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Title Let's Clear the Air
Subject Air--Pollution
Description The Thirty-Sixth Annual Frederick William Reynolds Lecture.
Creator De Nevers, Noel, 1932-
Publisher The Frederick William Reynolds Association
Date 1973-02-20
Date Digital 2008-05-29
Type Text
Format image/jpeg
Digitization Specifications Original scanned on Epson Expression 10000XL flatbed scanner and saved as 400 ppi uncompressed tiff. Display images generated in PhotoshopCS and uploaded into CONTENTdm Aquisition Station.
Resource Identifier http://content.lib.utah.edu/u?/reynolds,1266
Source TD883 .D45 1973
Language eng
Relation Digital reproduction of "Let's clear the air," J. Willard Marriott Library Special Collections
Rights Digital Image Copyright University of Utah
Metadata Cataloger Seungkeol Choe; Ken Rockwell
ARK ark:/87278/s6ht2m87
Setname uu_fwrl
Date Created 2008-07-29
Date Modified 2008-07-29
ID 320531
Reference URL https://collections.lib.utah.edu/ark:/87278/s6ht2m87

Page Metadata

Title Page13
Description "LET'S CLEAR THE AIR" 13 exposed worker). These threshold values are used to set maximum-allowable-exposure values for industrial workers. For air pollution, I do not believe that we can say for certain, based on current data, whether the true damage curves are of the threshold-value or no-threshold type or of some other type. If, as seems likely, further study shows us that, for at least one major pollutant, the dose-response curve is of the no-threshold variety, then we will have the situation that eliminating all damage will require eliminating all that pollutant. Since the cost of pollution removal normally increases very rapidly as we approach total removal, this would lead to an infinite cost. Thus, we could, by demanding "no air-pollution damage ever, anywhere" raise the control cost so high that we would have to sacrifice medical care, nutrition, etc., and have a net decrease in personal health and well being. I do not believe that we are likely to reach that situation in the near future; but we must recognize that, if any of the important air pollutants have a no-threshold type of dose-response curve, then the maximization of human health and welfare will demand that we accept some amount of pollution damage. Air Pollution Laws Knowing what is ultimately the best and fairest way of solving the pollution problem is not the same as getting that solution put into effect. Since this is a problem whose solution will require some sacrifices from everyone, we must proceed through the political process, which is our way of handling such common problems in this country. We normally proceed by enacting laws. Air-pollution laws of some kind have existed in many areas for a long time. These were mostly in the form of smoke ordinances, requiring large users of fuels to minimize their emissions of visible smoke. Since visible smoke was normally wasted fuel, such ordinances could be easily enforced once the emitter was educated to the fact that a smoky stack was a money waster. Similarly, the ordinances requiring residences to switch from coal to gas heat are really air-pollution ordinances, although they normally resulted in a decrease in fuel cost to the consumer. Until the late 1940's, these types of regulations were the only kinds of air-pollution laws in use in the U. S. A. In the 1940's, an apparently new kind of air pollution appeared in Los Angeles â€" photochemical smog. This was shown to be due largely to exhaust products from autos. At first, it was believed that this was unique to Los Angeles; but as cities grew and auto usage in cities grew, it became clear that this kind of pollution was more widespread. The first efforts to combat this kind of pollution were made in Los Angeles. The Los Angeles Air Pollution Control District broke new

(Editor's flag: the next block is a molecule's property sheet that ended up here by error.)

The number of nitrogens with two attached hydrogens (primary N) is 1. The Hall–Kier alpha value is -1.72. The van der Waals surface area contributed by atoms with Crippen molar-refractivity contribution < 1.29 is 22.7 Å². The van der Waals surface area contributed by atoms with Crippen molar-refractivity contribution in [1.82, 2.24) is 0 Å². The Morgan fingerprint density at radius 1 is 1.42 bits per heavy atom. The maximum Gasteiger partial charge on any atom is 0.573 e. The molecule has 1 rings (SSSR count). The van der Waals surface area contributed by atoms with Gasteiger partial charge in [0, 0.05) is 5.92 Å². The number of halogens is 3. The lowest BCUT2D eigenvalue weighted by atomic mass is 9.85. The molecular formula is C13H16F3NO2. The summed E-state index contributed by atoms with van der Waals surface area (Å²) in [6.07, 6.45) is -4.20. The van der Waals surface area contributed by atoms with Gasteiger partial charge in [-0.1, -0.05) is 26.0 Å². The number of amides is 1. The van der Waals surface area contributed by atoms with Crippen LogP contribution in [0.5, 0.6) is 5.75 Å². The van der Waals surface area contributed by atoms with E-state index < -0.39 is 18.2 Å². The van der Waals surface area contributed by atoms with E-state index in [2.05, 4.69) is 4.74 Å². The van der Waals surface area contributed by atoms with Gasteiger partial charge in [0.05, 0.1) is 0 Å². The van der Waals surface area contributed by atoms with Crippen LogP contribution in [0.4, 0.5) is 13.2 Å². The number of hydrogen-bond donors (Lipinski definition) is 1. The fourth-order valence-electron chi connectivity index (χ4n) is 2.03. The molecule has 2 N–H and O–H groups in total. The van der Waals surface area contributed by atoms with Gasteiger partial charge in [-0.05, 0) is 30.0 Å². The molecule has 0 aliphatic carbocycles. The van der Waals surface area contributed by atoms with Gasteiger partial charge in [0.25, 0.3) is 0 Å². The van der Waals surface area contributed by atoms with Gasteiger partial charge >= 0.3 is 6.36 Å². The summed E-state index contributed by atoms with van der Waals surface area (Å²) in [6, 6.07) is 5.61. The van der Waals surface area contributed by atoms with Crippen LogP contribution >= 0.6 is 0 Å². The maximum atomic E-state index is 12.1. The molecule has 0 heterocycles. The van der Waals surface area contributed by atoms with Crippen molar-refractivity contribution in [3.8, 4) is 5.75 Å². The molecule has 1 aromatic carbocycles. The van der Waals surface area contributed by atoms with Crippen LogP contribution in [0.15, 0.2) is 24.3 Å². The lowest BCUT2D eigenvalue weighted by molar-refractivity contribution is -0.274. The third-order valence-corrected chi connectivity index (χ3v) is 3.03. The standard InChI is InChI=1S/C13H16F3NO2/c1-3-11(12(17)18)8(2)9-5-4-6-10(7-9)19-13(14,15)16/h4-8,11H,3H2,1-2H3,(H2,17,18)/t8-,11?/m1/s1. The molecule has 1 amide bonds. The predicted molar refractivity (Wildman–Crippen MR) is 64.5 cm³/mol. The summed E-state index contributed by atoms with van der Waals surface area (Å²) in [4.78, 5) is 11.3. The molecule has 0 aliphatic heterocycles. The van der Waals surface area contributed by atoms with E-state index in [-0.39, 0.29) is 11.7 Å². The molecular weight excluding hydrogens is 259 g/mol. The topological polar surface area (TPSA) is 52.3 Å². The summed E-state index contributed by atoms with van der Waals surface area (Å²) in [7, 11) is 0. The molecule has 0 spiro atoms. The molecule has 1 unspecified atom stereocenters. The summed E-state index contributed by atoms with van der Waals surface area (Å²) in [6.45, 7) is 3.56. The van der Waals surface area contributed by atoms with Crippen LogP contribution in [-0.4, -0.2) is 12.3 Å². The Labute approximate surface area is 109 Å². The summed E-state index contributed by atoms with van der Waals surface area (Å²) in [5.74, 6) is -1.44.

Format image/jpeg
Identifier 015-RNLT-DeNeversN_Page13.jpg
Source Original Manuscript: Let's Clear the Air by Noel de Nevers.
Setname uu_fwrl
Date Created 2008-07-29
Date Modified 2008-07-29
ID 320515
Reference URL https://collections.lib.utah.edu/ark:/87278/s6ht2m87/320515